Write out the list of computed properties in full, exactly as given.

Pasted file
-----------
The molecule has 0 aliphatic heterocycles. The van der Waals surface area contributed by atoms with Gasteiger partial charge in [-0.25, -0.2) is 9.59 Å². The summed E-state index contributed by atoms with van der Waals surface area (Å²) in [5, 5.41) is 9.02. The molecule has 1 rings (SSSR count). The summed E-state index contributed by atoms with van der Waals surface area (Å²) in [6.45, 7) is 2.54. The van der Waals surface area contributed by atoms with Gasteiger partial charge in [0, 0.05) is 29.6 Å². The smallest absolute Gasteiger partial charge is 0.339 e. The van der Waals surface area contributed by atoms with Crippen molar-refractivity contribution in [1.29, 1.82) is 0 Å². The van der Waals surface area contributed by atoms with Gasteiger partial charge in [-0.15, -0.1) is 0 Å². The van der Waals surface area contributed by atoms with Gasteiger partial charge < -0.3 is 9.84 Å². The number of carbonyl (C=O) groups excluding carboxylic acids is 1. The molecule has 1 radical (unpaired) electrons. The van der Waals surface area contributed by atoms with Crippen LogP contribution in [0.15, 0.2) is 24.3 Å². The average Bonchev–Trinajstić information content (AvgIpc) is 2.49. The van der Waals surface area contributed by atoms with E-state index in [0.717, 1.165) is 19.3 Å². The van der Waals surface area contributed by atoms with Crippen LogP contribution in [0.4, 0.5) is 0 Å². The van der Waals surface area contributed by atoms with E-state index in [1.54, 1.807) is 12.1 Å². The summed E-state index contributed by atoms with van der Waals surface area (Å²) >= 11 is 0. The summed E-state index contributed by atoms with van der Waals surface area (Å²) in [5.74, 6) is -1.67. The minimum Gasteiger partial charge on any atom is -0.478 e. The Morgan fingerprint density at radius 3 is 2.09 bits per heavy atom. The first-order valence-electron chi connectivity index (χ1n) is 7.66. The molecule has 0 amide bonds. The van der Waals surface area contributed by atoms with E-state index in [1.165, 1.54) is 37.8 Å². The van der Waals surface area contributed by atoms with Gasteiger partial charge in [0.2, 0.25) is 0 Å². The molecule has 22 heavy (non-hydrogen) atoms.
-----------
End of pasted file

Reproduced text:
The molecule has 0 aliphatic heterocycles. The van der Waals surface area contributed by atoms with Gasteiger partial charge in [-0.25, -0.2) is 9.59 Å². The summed E-state index contributed by atoms with van der Waals surface area (Å²) in [5, 5.41) is 9.02. The molecule has 1 rings (SSSR count). The summed E-state index contributed by atoms with van der Waals surface area (Å²) in [6.45, 7) is 2.54. The van der Waals surface area contributed by atoms with Gasteiger partial charge in [0, 0.05) is 29.6 Å². The smallest absolute Gasteiger partial charge is 0.339 e. The van der Waals surface area contributed by atoms with Crippen molar-refractivity contribution in [1.29, 1.82) is 0 Å². The van der Waals surface area contributed by atoms with Gasteiger partial charge in [-0.15, -0.1) is 0 Å². The van der Waals surface area contributed by atoms with Gasteiger partial charge < -0.3 is 9.84 Å². The number of carbonyl (C=O) groups excluding carboxylic acids is 1. The molecule has 1 radical (unpaired) electrons. The van der Waals surface area contributed by atoms with Crippen LogP contribution in [0.15, 0.2) is 24.3 Å². The average Bonchev–Trinajstić information content (AvgIpc) is 2.49. The van der Waals surface area contributed by atoms with E-state index in [0.717, 1.165) is 19.3 Å². The van der Waals surface area contributed by atoms with Crippen LogP contribution in [0.4, 0.5) is 0 Å². The van der Waals surface area contributed by atoms with E-state index in [1.54, 1.807) is 12.1 Å². The summed E-state index contributed by atoms with van der Waals surface area (Å²) >= 11 is 0. The summed E-state index contributed by atoms with van der Waals surface area (Å²) in [5.74, 6) is -1.67. The minimum Gasteiger partial charge on any atom is -0.478 e. The Morgan fingerprint density at radius 3 is 2.09 bits per heavy atom. The first-order valence-electron chi connectivity index (χ1n) is 7.66. The molecule has 0 amide bonds. The van der Waals surface area contributed by atoms with E-state index in [1.165, 1.54) is 37.8 Å². The van der Waals surface area contributed by atoms with Gasteiger partial charge in [0.2, 0.25) is 0 Å². The molecule has 22 heavy (non-hydrogen) atoms.